Wednesday, December 01, 2004

Fanfic For the Common Man

This four year-old article on fan fiction now seems very quaint, and not just because it reminds us of a time when online culture was more or less new and magazines like Slate wound up running these types of articles because nobody cared about politics (sigh). What's quaint is that it focuses primarily on "mainstream" fanfic, the kind that more or less straightforwardly takes characters from TV or movies and creates new stories for them. "Slash" fanfic, the Kirk-and-Spock-are-lovers type of stories, are dealt with almost as a side issue, as a "subculture" of fanfic. I don't read much fanfic these days, but it seems to me that recently -- starting even before this article was written -- slash has become the mainstream; I've known people who started out writing regular fanfic and dumped it when they discovered slash. And certainly, if you conflate slash fanfic with other types of fanfic imagining romantic relationships between characters, it seems that most fanfics these days are basically "shipper" fanfics: stories written for the purpose of imagining what it would be like if two characters (or more) "got together."

Now, I have nothing against fanfic. In fact, I like fanfic, and I've read some fanfic stories and scripts that make me wish that the real shows could do something like that. The standard objection to fanfic is that it's theft of intellectual property, which seems pretty rich when you consider that TV writers get jobs by writing spec scripts for existing shows that they don't work on. When a writer writes a spec script, he's taking characters that don't belong to him and creating a new story for them -- in other words, writing fanfic. If they can do it in the hopes of getting a job and making money, why can't non-professionals do the same thing for fun?

No, my problem with fanfic is that nowadays it seems exclusively oriented toward making characters have romantic relationships with each other. The great thing about fanfic is that it allows a writer to take interesting characters and do things with them that the show, for reasons of propriety or convention or just plain ineptitude, could not do. The reason The A-Team used to have a big fanfic cult, apart from the rampant slash potential, was that it was a show where the concept was more interesting than the show: there were all kinds of dark, adult possibilities in the story of four weird Vietnam Vets working as soldiers of fortune, but the show was a kids' show where nobody ever got hurt. Writing fanfic presents the opportunity to imagine the kind of dark, gritty stories that the show could have done in an alternate TV universe.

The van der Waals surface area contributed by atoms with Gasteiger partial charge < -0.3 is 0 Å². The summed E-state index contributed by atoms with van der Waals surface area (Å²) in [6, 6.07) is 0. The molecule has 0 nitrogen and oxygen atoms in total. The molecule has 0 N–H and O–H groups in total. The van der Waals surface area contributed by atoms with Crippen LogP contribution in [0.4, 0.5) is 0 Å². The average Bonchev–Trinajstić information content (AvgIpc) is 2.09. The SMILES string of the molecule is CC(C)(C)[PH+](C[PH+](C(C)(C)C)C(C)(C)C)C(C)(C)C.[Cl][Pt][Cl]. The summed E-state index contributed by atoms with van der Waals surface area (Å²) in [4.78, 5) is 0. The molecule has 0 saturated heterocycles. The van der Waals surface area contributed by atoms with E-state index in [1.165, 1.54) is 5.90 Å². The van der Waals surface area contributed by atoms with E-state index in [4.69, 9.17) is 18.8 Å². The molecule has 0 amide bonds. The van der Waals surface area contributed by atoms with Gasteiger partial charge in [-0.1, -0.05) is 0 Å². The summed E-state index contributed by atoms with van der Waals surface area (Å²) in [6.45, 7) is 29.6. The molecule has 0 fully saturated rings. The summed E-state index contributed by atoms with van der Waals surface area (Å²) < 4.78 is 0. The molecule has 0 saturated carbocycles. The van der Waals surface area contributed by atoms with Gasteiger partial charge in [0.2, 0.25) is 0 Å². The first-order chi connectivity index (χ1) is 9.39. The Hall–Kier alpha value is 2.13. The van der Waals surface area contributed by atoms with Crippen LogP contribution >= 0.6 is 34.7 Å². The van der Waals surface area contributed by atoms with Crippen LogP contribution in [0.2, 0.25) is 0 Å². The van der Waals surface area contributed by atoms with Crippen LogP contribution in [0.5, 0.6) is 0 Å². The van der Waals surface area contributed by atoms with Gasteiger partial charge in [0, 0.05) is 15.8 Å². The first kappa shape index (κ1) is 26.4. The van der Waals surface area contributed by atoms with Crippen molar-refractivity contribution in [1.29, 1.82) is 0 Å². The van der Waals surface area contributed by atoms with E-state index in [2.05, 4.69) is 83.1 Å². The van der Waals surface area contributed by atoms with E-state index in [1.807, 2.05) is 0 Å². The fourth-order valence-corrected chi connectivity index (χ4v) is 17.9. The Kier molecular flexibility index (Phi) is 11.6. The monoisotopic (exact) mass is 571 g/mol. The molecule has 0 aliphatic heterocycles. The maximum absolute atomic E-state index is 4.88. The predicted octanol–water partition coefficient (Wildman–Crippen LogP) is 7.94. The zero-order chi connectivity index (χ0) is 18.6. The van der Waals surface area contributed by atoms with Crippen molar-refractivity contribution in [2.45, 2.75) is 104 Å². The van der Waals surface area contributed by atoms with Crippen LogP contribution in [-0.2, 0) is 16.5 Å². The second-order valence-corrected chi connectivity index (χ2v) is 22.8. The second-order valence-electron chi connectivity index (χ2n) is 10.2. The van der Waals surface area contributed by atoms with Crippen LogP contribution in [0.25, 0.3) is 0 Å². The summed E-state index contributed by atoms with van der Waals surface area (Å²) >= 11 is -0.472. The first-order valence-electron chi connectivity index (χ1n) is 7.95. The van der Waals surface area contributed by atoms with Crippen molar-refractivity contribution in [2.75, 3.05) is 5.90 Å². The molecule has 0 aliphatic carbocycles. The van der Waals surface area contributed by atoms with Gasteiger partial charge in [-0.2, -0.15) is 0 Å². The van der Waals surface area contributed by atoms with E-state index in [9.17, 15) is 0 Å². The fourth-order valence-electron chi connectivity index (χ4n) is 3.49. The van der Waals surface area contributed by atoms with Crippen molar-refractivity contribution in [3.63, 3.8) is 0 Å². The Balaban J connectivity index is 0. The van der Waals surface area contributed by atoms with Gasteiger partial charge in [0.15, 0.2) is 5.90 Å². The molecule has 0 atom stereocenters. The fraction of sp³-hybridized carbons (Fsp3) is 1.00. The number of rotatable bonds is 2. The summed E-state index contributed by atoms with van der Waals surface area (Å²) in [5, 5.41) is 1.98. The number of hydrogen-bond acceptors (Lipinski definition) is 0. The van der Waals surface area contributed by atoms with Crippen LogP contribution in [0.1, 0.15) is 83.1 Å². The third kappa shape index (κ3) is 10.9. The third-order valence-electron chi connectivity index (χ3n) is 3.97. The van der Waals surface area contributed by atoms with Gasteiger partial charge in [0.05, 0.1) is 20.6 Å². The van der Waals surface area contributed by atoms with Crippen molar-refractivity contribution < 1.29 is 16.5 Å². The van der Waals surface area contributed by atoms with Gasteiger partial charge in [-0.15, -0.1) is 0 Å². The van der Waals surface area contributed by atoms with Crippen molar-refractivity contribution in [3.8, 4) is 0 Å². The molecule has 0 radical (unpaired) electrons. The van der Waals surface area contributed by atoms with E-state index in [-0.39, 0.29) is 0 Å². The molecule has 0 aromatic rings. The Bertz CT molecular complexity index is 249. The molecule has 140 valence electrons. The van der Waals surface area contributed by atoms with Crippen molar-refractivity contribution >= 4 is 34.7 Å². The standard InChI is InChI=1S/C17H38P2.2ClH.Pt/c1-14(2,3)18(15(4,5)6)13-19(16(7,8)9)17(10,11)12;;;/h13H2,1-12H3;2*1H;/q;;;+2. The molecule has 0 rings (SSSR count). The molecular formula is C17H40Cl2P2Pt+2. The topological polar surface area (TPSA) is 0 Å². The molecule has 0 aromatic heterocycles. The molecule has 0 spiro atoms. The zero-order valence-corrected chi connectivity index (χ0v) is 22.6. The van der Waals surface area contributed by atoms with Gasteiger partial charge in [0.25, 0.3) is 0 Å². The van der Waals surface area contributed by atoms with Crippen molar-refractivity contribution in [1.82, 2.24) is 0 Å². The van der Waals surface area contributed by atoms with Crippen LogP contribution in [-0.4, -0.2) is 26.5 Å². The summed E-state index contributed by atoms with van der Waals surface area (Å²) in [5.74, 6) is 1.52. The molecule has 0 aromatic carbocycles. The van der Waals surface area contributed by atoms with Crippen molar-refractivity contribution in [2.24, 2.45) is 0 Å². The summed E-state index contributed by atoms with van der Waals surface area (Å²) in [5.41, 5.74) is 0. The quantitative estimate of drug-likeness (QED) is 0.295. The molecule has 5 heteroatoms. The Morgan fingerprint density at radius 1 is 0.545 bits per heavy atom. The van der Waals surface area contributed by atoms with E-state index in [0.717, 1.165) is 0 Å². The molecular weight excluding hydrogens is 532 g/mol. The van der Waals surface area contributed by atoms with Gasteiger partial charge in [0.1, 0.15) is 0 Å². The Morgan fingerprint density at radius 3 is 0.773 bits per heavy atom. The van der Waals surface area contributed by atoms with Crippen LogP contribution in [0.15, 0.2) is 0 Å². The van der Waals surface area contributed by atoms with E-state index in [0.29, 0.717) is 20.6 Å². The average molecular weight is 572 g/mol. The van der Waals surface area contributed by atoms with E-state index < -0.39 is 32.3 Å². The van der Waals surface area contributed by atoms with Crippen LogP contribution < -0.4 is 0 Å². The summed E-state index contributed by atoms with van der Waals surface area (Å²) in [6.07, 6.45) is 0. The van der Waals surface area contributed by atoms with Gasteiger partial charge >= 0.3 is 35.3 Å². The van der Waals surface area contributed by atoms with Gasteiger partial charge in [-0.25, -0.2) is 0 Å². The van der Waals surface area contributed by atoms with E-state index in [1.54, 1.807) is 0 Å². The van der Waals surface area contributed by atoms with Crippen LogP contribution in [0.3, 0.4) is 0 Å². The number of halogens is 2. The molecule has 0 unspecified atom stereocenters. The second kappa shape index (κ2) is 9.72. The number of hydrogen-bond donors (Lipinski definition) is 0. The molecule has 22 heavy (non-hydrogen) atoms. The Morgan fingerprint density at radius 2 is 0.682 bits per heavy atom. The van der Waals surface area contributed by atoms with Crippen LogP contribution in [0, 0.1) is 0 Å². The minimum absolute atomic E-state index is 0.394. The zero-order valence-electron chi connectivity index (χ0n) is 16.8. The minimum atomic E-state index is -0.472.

But here's the thing: writing that kind of fanfic means staying true to the basic rules that the show has established for the characters -- to put the characters in new and more interesting situations, you have to make sure you're staying true to the characters. The best fanfics are the ones that could be an episode of the show if the show was better/darker/funnier/whatever. Making characters do things that would be totally out of character for them -- and that's what a lot of "romance" fanfics boil down to -- doesn't allow for that; instead of taking the characters out of the constraints of the original show or movie, you're rewriting the characters to be the kind of people you'd prefer them to be. And in that case, why not just create new characters and come up with stories to fit them? The justification for fanfic is that you like one element of the original show, namely the characters, but you want to change other elements. If what you come up with has nothing in common with the show, then I can't really see the point of fanfic.

The other problem I have with romantic fanfiction is that it's part of a style of TV-watching I dislike: "shipping," or obsession with romantic relationships between characters. I for one never care -- never, no never, well, hardly ever -- whether TV characters will "get together" romantically. I didn't care about the romantic prospects of Niles and Daphne or Buffy and Angel (the wussiest vampire ever up to that point) or Buffy and Spike (holder of wussiest-vampire-ever honors from 2000 onwards) or, for that matter, Kirk and Spock. Buffy is a good case in point because the romance elements were almost always the worst part of the show (the "evil ex-boyfriend" scenario from season 2 was the only good romantic storyline), and yet to hear many fans and even some of the show's writers talk about it, all we were supposed to care about was who was getting together with whom. As the show went on, boring romances overwhelmed the good stuff, until the characters who mattered -- Buffy and her friends -- had more scenes with their romantic partners du semaine than with each other. That's the way I feel about fanfic: with so many potentially interesting storylines you could create for the characters, free from all the bounds of TV and movie convention, budgets, etc., why do 95% of fanfics go for the same old I've-always-loved-you routine?

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